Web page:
A Different Kind Of Drill Press Table

Charles Lent

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Central North Carolina
A few years ago I made this drill press table for one of my bench sized drill presses and have dedicated it to doing small part drilling where many parts need the same hole drilled in the same location. I recently realized that I hadn't posted it, so here it is.

The table is just a piece of 3/4 cabinet birch plywood and the fence and other pieces were made from scrap poplar. The unique part of this is that the fence pivots off the left rear corner of the table, so moving it is easily done with just one knob at the right end. For most projects, the fence and piece to be drilled can be at any angle with reference to the drill press, so a fence like this works well because it's so easy to adjust and lock with only the one knob. A position stop was added to this fence and again, it adjusts easily with only one knob. I have a Wixey cross hair laser unit on this drill press that I have super tuned for accuracy, so it shows the same cross hair position at any table height, and set it up for it's position to match one of my smallest drill bits when clamped in the drill chuck.

The attached photos are pretty self explanatory, and building a table like this doesn't require much more than a few scraps and some easy to find hardware, about a 14" square piece of flat and smooth 3/4" plywood and a few pieces of poplar or other hardwoods, 1' of small T track for the top of the fence, two 1/4-20 hanger bolts for the fence position clamp (one keeps the clamp piece from rotating when the clamp is loose), a couple of 1/4-20 knobs for the fence lock and position stop, 2 carriage bolts and knobs for attaching this table to our drill press table, and a few small wood screws to attach the T slot extrusion to the fence, and one large bolt, lock nut and a few flat fender washers for the fence pivot point (I used 3/8 diameter bolt and long enough to go through the fence and plywood table).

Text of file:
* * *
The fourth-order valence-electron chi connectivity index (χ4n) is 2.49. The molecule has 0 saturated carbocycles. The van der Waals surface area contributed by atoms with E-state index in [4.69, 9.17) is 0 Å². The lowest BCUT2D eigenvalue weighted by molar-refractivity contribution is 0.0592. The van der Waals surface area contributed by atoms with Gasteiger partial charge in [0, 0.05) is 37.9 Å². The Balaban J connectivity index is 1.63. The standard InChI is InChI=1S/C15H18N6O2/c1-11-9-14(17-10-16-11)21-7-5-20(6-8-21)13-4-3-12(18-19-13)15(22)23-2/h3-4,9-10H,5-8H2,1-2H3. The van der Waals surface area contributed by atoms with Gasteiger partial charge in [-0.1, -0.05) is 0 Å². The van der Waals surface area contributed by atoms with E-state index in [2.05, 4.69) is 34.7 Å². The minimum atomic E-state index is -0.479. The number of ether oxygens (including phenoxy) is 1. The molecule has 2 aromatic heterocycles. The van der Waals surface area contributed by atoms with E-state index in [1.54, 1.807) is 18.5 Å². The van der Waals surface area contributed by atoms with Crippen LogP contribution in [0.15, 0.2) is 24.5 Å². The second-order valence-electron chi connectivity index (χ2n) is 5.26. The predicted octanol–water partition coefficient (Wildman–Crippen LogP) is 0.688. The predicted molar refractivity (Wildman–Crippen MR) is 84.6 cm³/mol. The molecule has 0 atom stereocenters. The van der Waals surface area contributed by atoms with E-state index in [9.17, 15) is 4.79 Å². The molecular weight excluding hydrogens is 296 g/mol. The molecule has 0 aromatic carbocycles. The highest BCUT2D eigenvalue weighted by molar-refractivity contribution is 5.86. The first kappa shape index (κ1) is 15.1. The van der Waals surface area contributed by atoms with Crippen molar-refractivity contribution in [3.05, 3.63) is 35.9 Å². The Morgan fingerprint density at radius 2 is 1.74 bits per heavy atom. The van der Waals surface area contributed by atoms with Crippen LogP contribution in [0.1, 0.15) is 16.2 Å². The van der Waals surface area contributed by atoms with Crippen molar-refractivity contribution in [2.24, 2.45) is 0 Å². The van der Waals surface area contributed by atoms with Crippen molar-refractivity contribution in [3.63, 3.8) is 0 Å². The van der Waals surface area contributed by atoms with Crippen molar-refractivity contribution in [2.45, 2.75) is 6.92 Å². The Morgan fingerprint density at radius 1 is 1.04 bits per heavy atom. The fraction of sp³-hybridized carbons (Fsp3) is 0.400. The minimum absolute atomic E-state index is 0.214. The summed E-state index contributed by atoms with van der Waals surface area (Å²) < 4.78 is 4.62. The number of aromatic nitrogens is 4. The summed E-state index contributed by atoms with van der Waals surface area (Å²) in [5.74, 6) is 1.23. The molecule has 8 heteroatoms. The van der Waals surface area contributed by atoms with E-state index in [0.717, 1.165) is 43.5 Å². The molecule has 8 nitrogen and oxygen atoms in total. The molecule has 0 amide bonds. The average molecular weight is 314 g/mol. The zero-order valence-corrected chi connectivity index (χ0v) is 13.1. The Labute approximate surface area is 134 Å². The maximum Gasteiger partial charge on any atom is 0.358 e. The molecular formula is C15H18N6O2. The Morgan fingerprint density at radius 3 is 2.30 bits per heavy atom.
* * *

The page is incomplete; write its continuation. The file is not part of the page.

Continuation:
I have two bench top drill presses and one floor standing. I've installed this table to my fixed speed drill press and rarely change it's speed from a relatively high speed pulley setting because I have pretty much dedicated this drill press to drilling small piece projects where I usually have many small parts requiring one or two small holes positioned where it is ideal to be able to use a fence and combined stop to locate the pieces and drill them one at a time.

If anyone decides to build one of these and has questions, or wants another photo I will be happy to help.

Charley

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Ryan Mooney

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I like the stop, I have something vaguely similar I use on one of my drill presses and it is super handy!.

One thing the fence on my dp has is a slight undercut on the bottom of the fence. I think that it's a good feature for doing a lot of repeat pieces because it gives a bit of a place for some small bits of swarf to collect without interfering with the piece registering on the fence. It doesn't work as well with really small pieces so I generally put a slightly thicker spoil board under those so the piece being drilled can register on the fence.

I could see having something like this as an upper table that would go into the cross slide vise on my other drill press though..
 

Rennie Heuer

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Nicely done Charles. The pivoting fence is a great idea and I'm sure it makes set up go pretty well. Reminds me of the TV program, I think it was called Router Workshop or something like that. He did everything with a clamp on fence and always clamped one end and pivoted into the setting.
 

Charles Lent

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Central North Carolina
Ryan,